Wednesday, July 1, 2015

Kissed by a Wolf

This week I am using my days off to run errands but last week was special; Maggie kissed me.

Mission Wolf is about 1.5 hours from where I am working this summer. It is located between Westcliffe and Gardiner Colorado. (Their Website directions are excellent if you decide to go – they are excellent even if you don’t go <g>.)

Mission wolf was founded to provide shelter to captive wolves. These animals have been imprinted by humans and cannot be released to the wild and would otherwise be killed. Some of their wolves were cubs that movie studios had but decided not to use, some people tried to raise and later took to a humane society when it became unworkable, some are dog/wolf mixes, some are the pups of wolves from zoos, one was found wandering in Salt Lake City NV.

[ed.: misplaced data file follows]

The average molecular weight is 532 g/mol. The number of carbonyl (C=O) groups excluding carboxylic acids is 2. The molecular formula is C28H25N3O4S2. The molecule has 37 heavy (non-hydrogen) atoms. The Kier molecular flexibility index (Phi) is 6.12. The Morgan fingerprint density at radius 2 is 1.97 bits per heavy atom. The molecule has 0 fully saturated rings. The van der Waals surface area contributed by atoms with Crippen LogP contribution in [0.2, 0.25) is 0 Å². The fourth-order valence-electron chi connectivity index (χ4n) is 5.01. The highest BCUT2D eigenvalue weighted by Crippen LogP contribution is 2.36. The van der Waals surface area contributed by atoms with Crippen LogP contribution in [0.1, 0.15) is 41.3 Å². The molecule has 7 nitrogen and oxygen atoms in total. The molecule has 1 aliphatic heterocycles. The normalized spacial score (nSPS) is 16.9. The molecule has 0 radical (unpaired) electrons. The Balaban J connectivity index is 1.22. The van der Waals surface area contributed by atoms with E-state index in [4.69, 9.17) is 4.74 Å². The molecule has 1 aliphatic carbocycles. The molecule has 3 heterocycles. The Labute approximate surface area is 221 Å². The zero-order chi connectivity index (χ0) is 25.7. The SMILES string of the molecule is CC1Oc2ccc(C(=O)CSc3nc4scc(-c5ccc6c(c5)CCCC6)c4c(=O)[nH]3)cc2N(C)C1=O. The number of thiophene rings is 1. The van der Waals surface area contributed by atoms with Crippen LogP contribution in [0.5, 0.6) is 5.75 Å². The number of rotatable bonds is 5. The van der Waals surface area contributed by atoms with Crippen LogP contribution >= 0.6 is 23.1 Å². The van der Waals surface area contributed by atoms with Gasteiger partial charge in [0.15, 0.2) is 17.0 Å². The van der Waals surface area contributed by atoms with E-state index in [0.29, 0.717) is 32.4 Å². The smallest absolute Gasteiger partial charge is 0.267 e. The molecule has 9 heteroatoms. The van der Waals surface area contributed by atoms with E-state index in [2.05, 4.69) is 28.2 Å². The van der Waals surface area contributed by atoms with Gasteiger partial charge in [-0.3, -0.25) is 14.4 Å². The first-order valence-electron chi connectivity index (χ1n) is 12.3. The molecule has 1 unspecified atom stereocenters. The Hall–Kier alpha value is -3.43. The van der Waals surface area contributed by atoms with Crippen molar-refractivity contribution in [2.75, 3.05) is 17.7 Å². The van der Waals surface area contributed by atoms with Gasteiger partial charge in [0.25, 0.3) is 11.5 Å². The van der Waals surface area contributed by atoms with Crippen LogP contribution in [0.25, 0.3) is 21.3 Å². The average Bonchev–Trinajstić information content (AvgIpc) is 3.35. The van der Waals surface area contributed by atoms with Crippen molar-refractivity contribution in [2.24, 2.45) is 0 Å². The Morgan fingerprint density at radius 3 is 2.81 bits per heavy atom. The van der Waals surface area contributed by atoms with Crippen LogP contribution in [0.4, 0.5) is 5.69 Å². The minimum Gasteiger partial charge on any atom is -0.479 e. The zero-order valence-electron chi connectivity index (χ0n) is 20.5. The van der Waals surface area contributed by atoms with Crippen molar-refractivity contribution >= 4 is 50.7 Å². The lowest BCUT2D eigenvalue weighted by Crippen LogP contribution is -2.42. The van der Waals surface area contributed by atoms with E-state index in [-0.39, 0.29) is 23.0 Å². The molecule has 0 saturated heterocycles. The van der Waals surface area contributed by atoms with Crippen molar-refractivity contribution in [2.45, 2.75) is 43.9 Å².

My visit started with an educational tour that taught me about how wolves live in the wild and how this rescue attempts to provide this environment as much as possible. Wolves mate for life and here two who seem to choose each other have a two-acre enclosure to themselves. They “landscape” their fenced area and a buffer area exits between each enclosed area. They are fed meat twice a week an thus maintain their usual feast famine pattern.

Unlike wolves in the wild these animal are “crate trained”; this is in case there is a need to evacuate them due to fire or medical emergency. They are fed some kibble type food and vitamins and/or medicine if needed in their crates each morning.